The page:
Martes, 27 Junio 2023 09:36

Chemical Communication Between Female Rats Exists, and Is Complex

The researchers, Guadalupe Gómez Baena The researchers, Guadalupe Gómez Baena

The UCO participates in a study that shows, through analysis of the scent marks they leave in theirsurroundings, that female rats also communicate with each other

Scent marking is a communication strategy for many mammals. These scentmarks provide key information about the animals that leave them, with those animals that detect them often changing their behavior inresponse to them. This chemical communication has been studied in depth when it comes to males, but, in the case of females, scant attention had been paid to how they use it, to be receptive to males, or to communicate with their offspring. This dynamic had given rise to a knowledge gap regarding communication between females, which, in social species where they have to share territory, is fundamental, not only in terms of competition, but also cooperation.

A clear example of this shortcoming in knowledge was that on female rats, which are a species very often studied in medical studies to understand animals' cognitive and psychological behavior. This situation is being turned around thanks to a new study published in the journal PNAS in which University of Cordoba researcher Guadalupe Gómez Baena worked together with a team from the University of Liverpool to demonstrate that female rats communicate with each other through scent marks deposited in their environments. The direct study of the marks left by populations of Norway rats (Rattus norvegicus) demonstrates that use different, complex signals to communicate with each other.

"It tends to be thought that rats are very similar to mice, and that the two species use the same method to communicate. Our article shows that the communication strategy is completely different in these species. Moreover , females have never received much attention, so our article tries to shed light on communication between females,"explained the researcher with the UCO's Department of Biochemistry and Molecular Biology.

At this point MUP (Major Urinary Proteins) enter into play, key in the transmission of odors through marks, and functioning differently in mice (found in the urine with which they mark) as opposed to in rats (whose marks contains sebaceous secretions, in addition to urine).

"In this work we analyze, for the first time, the marks that the animals deposit, finding that in females they contain a great variety of proteins from the clitoral glands, including a shorter version of MUPs," says Gómez Baena. This article demonstrates that connection between the clitoral glands, responsible for these sebaceous secretions, urine, and the marks left by rats, proving that these proteins, shorter in females, come from the clitoral glands. Thus, for the marks of the females to arouse interest in other females, the combination of urine and the secretion from the clitoral glands, is necessary.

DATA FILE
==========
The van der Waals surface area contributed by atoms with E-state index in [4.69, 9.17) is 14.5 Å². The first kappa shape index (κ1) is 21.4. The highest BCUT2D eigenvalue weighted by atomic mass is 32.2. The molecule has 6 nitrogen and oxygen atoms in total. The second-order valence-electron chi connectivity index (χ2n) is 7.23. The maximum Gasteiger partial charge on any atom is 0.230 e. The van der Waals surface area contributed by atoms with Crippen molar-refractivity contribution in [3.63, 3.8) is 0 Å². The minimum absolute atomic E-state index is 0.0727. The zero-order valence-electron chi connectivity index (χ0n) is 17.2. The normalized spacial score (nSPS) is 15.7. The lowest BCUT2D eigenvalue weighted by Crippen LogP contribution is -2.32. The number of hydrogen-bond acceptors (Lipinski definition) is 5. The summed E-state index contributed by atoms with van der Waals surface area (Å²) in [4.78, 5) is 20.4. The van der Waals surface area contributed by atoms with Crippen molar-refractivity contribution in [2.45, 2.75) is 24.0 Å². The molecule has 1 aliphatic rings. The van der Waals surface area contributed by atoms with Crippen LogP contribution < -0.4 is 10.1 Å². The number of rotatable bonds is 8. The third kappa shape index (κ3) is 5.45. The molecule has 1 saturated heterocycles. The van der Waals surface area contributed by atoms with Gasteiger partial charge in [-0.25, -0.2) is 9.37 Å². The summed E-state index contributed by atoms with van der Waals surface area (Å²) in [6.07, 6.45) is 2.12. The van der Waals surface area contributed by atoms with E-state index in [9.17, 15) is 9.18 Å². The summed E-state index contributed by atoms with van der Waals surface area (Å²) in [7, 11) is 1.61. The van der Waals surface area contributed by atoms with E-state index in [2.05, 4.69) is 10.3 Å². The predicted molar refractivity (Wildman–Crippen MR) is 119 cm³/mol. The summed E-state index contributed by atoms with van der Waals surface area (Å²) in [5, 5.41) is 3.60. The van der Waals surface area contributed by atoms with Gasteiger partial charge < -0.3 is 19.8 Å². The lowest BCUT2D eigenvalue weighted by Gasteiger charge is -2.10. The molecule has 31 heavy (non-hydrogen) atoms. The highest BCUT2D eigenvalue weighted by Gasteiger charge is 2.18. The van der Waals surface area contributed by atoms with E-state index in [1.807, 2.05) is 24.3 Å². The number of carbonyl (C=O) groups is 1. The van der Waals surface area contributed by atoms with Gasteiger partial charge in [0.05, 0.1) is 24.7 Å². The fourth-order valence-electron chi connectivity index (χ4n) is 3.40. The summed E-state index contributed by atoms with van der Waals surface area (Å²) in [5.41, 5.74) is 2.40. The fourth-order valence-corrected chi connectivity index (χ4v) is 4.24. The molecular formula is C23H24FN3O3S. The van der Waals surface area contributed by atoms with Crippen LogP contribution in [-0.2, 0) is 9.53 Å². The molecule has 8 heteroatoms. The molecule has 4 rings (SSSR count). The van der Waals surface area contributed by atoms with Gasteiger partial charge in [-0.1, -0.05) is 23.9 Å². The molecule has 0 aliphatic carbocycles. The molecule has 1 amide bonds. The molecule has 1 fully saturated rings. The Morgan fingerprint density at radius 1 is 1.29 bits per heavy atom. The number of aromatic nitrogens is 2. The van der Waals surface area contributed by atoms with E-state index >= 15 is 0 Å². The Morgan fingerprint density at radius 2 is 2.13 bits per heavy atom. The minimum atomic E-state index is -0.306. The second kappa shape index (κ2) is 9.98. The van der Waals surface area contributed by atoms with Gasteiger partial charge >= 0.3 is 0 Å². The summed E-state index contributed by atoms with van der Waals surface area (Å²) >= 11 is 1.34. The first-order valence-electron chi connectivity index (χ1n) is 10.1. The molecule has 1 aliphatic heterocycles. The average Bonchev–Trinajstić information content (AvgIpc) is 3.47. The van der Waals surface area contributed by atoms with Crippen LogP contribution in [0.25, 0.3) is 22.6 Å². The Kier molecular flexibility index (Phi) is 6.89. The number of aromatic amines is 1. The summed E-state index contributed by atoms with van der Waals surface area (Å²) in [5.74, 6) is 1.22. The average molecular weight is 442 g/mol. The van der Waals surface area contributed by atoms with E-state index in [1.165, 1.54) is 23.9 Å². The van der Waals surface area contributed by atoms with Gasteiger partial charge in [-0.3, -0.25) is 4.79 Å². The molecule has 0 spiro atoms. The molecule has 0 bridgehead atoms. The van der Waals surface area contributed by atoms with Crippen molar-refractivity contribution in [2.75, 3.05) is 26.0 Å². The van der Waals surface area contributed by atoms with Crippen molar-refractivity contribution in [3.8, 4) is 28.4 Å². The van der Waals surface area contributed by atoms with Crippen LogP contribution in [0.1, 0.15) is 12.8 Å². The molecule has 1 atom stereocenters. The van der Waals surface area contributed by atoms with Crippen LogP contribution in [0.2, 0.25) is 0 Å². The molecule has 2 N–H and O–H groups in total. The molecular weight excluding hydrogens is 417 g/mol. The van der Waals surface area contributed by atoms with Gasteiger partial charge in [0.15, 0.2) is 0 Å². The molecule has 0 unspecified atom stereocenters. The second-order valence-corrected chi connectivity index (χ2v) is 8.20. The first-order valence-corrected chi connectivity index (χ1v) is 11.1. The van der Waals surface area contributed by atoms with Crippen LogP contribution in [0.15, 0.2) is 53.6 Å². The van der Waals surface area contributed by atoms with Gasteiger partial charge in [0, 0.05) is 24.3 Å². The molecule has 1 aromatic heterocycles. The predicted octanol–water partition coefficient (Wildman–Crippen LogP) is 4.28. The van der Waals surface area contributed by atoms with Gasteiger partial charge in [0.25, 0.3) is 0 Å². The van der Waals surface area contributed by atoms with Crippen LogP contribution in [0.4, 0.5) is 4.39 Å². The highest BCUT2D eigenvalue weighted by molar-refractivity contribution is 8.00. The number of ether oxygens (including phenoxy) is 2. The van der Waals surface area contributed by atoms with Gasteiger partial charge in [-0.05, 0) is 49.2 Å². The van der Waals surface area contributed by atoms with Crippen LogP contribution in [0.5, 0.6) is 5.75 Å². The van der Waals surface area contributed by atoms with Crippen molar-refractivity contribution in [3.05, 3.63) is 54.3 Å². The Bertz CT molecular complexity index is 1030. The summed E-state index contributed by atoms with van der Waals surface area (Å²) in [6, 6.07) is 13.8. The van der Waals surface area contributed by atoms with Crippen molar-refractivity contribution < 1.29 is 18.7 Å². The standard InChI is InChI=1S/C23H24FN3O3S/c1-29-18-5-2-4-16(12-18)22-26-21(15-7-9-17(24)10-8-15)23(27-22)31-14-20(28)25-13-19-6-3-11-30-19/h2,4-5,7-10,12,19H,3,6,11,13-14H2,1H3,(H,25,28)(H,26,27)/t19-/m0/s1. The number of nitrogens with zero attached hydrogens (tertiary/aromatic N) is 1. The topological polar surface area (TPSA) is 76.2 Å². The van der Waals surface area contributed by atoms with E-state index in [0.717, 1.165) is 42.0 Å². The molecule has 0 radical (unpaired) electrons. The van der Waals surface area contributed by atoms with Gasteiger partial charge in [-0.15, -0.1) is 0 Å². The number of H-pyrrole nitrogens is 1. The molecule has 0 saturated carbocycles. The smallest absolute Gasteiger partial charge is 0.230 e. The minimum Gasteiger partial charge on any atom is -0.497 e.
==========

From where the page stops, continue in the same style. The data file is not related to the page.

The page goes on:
What do females "talk about?"

When and why do female interrelate? To find out whether females use marks differently, depending on whether they are in heat, or the genetic identity of their counterparts, behavioral tests were carried out to determine the social context in which the females communicate.

Regardless of whether they are in heat, or the stage, females communicate with others by marking territory, because those marks may be not only to compete, but to cooperate as well. In terms of competition, they also use that communication to verify whether their counterparts are in heat, which may be beneficial during mating periods.

When responding to different marks, genetic background also matters: females increase their marking in response to that of other females of the same breed, which could reflect a motivation to communicate with females of the same colony.

This study focuses on communication between female rats, compared to the secondary position of the male here, expanding our knowledge of a species widely used in experimentation, and demonstrating the need to study the specificities of the females of other species.


Guadalupe Gómez-Baena Kieran C. Pounder and Josiah O. Halstead and Sarah A. Roberts and Amanda J. Davidson and Mark Prescott and Robert J. Beynon and Jane L. Hurst (2023) Unraveling female communication through scent marks in the Norway rat. Proceedings of the National Academy of Sciences. Vol 120 (25) e2300794120 

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